Some excellent mixes I've heard had no EQ at all but a pair of linked EAR comps to smooth the mix out EQ-wise. They actually sort of redistribute/smooth out the EQ in a way that, for a certain sound, works well and smooths over some problems.
Old 4th September 2005
  #43
Lives for gear
 
cdog's Avatar
I think a lot of people will listen back to today's crop of super bright, insanely loud recordings and think how dated sounding they are. Kinda like how we listen to disco now. "Wow they though that sounded GOOD"
Old 5th September 2005
  #44
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Absolute's Avatar
 

What we have here is 30 diagnosis of a patient no one has seen.

Post an ever lovin clip because, as far as I know, music can be heard though text yet

I must say there is a lot of good info in this thread though..but it's histerical that a simple clip would have solved the problem in 1 post.
Old 5th September 2005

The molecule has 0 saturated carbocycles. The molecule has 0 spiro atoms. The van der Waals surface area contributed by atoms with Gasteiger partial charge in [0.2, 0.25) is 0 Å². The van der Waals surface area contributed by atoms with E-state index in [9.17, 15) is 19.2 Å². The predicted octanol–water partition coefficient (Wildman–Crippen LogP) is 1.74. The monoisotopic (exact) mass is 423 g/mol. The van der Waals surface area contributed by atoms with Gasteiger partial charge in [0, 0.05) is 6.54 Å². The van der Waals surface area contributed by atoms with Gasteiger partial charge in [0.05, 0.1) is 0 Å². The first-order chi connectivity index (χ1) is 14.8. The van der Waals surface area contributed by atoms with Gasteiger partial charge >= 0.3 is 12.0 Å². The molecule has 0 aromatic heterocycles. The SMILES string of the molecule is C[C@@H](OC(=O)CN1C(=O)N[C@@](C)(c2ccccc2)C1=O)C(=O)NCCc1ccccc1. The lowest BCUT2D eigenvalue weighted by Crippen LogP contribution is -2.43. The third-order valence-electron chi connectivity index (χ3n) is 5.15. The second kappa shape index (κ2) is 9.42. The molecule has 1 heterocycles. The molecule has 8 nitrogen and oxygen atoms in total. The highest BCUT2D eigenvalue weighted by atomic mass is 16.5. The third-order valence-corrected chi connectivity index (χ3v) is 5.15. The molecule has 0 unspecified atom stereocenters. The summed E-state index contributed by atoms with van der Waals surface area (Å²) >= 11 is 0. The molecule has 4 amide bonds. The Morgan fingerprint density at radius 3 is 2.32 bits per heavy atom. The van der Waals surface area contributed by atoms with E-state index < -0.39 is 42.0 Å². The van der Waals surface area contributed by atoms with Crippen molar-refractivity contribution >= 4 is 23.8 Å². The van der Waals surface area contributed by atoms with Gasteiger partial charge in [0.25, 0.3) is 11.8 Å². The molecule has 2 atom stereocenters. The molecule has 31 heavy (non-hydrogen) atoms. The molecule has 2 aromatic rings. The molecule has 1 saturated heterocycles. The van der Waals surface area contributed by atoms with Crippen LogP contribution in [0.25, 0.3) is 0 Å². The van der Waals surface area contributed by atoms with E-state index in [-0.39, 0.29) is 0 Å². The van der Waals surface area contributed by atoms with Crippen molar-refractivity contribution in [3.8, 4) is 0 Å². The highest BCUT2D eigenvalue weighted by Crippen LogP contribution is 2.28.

#45
AB3
Lives for gear
 

I have the Mackie 824s and have a square room (20 by 20). They are upper bass and midrange heavy. It does help to move them several feet from any wall. Also, the bass traps and other sound treatment is critical. Given all that, listen to other CDS through the Mackies that you like 0- get use to that sound - then mix to match that sound.
Otherwise, buy other monitors, which is not a bad idea either.
Old 5th September 2005
  #46
Gear Addict
 
NuSkoolTone's Avatar
 

Quote:
Originally Posted by Absolute
What we have here is 30 diagnosis of a patient no one has seen.

Post an ever lovin clip because, as far as I know, music can be heard though text yet

I must say there is a lot of good info in this thread though..but it's histerical that a simple clip would have solved the problem in 1 post.
Ask and ye shall receive.